The headline on the front page of the July 24, 1997 edition of the Klondike Sun proclaimed, “Berton Proposes Dawson for World Heritage Site Status.”

The Berton was Pierre Berton, of course, Dawson City’s most famous living son at the time and author of some 60 books.

It wasn’t the first time anyone suggested the Klondike should be recognized under the UNESCO World Heritage Convention, but it was the loudest statement at a significant time.

The North in general, and Dawson in particular, had a warm place in Berton’s heart.

Half of his books touched on the North, most notably the Governor General’s Award winning Klondike: The Last Great Gold Rush, 1896–1899.

Berton had contacted me about a week before I wrote that article for the Klondike Sun. Berton wanted to set up telephone interviews with himself and Pierre Dalibard. Dalibard had been with Parks Canada when the Klondike National Historic Site was created back in the 1960s – he also later went on to sit on the UNESCO board that governs World Heritage Site selection.

Berton had already approached the Dawson City town council, and Mayor Glen Everitt had taken his letter to councilors, who were still excited about the Gold Rush Centennials, which were then approaching their 1998 climax.

“Dawson qualifies under at least two of the six cultural criteria for inclusion on the World Heritage List, which is divided into physical and cultural categories,” wrote Berton.

The two criteria he was referring to are Parts ii and iv on the UNESCO’s website, which are for a cultural site, in which the candidate city exhibits:

“An important interchange of human values, over a span of time or within a cultural area of the world, on developments in architecture or technology, monumental arts, town-planning or landscape design…” and “be an outstanding example of a type of building or architectural or technological ensemble or landscape which illustrates (a) significant stage(s) in human history…”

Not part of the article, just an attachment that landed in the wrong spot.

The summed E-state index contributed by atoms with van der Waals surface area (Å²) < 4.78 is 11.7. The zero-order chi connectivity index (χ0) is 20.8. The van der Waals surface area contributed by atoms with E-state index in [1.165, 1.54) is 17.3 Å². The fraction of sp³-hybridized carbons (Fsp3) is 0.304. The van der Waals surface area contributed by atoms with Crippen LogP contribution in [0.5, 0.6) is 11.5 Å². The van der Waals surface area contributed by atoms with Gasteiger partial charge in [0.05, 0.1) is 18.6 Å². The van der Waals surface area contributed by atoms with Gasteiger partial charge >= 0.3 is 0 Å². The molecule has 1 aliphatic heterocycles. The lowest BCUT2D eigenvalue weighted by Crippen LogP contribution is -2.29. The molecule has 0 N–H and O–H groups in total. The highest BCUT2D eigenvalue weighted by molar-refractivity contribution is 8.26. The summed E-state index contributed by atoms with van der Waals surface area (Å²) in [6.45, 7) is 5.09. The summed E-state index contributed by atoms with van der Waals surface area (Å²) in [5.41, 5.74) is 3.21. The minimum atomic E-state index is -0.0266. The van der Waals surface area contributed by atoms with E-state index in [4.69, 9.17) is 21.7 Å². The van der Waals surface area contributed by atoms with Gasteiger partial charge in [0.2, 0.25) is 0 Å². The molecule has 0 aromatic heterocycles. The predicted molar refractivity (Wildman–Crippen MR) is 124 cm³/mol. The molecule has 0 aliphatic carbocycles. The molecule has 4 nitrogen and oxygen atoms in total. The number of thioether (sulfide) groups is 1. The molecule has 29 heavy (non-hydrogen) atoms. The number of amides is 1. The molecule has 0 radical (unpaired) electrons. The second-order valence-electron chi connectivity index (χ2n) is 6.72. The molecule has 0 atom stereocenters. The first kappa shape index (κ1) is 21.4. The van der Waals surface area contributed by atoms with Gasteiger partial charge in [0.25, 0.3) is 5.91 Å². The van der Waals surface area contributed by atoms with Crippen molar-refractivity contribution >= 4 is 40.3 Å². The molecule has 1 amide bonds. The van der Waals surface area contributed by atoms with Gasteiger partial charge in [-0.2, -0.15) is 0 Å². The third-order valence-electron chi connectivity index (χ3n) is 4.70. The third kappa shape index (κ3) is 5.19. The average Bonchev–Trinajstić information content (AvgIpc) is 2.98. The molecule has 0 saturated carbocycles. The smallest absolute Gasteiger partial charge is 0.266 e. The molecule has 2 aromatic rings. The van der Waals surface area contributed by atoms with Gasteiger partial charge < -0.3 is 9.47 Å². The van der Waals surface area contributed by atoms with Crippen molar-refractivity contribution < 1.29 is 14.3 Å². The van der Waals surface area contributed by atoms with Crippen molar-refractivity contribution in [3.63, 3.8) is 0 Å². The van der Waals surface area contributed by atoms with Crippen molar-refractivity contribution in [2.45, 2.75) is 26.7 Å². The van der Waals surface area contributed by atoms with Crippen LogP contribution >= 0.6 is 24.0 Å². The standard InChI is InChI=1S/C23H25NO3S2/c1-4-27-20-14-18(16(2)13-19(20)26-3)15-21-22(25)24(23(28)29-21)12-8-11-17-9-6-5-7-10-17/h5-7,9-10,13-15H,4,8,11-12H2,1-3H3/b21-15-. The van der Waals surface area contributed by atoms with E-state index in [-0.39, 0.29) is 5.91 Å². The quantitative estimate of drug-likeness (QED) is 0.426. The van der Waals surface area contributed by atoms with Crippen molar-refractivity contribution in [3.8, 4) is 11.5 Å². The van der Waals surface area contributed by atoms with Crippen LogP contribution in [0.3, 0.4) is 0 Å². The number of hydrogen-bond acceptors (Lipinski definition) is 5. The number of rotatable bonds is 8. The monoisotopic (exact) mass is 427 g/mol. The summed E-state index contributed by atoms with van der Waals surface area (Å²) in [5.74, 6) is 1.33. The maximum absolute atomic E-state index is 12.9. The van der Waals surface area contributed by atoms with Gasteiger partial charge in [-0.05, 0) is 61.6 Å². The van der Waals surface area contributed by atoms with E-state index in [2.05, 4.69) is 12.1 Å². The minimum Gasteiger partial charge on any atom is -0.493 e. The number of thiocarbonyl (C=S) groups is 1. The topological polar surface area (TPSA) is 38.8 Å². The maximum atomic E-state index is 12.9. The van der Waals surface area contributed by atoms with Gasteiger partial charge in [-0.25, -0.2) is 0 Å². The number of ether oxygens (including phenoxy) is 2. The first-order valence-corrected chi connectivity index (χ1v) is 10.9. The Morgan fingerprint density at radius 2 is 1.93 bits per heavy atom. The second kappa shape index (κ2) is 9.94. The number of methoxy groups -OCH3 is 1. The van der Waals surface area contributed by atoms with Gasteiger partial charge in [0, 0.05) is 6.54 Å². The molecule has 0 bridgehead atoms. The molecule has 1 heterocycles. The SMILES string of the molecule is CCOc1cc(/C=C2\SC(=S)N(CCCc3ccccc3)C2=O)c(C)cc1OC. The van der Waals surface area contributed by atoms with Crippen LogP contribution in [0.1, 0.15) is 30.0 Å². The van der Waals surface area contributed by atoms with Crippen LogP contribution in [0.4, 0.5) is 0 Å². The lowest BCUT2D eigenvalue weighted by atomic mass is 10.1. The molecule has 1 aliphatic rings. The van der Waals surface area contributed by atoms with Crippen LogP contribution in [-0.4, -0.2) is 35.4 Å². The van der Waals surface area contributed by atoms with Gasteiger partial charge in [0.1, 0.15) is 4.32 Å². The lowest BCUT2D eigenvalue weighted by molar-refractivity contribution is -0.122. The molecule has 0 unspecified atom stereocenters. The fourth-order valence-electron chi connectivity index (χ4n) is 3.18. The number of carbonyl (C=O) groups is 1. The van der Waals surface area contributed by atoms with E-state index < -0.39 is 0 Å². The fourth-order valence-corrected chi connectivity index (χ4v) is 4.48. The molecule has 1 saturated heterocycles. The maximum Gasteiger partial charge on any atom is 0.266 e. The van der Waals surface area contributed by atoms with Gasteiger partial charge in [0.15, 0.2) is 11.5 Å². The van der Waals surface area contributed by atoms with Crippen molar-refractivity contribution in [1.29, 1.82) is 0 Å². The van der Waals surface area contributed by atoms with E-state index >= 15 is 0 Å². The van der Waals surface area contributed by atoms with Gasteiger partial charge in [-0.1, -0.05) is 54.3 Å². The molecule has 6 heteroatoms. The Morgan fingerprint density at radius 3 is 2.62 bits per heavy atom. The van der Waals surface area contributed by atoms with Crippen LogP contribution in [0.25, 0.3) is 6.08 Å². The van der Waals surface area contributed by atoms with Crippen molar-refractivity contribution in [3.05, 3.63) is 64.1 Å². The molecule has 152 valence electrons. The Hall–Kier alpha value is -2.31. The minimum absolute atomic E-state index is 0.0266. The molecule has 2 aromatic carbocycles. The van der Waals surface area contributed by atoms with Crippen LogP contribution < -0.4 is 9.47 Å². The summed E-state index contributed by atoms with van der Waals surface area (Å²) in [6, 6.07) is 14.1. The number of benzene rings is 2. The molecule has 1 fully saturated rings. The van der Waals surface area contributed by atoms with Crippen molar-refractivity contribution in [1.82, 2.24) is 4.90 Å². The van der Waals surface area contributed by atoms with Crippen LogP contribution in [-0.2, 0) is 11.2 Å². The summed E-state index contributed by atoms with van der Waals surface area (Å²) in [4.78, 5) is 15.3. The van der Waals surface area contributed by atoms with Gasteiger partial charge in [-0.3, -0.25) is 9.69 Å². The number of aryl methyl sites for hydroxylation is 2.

During my interview with Dalibard on July 10, 1997, he suggested that Berton was being too modest and that another Part vi also would apply, covering the contributions of Robert Service, Jack London and Berton himself.

He said Dawson would also meet the criterion that states, “be directly or tangibly associated with events or living traditions, with ideas, or with beliefs, with artistic and literary works of outstanding universal significance…”

The World Heritage Site program was established by the Convention Concerning the Protection of the World’s Cultural and Natural Heritage, adopted by the United Nations Educational Social and Cultural Organization in 1972.

Should Dawson City or the Klondike ever be approved, it would join 981 properties on the World Heritage List. The UNESCO website lists 759 cultural, 193 natural and 29 mixed properties.

In Canada there are currently 15 sites, established between 1978 and 2013. They include places like L’Anse aux Meadows National Historic Park, which is the site of the first Viking settlement in Newfoundland; Dinosaur Provincial Park in Alberta; the historic area of Quebec City; and the old town section of Lunenburg in Nova Scotia.

The most recent designation is the Red Bay Basque Whaling Station in Labrador.

Public debate on the merits of this proposal have waxed and waned over the 16 years since Berton’s proclamation, and the discussion is on again; the Trondek Hwechin Economic Development Plan recommended giving it another look.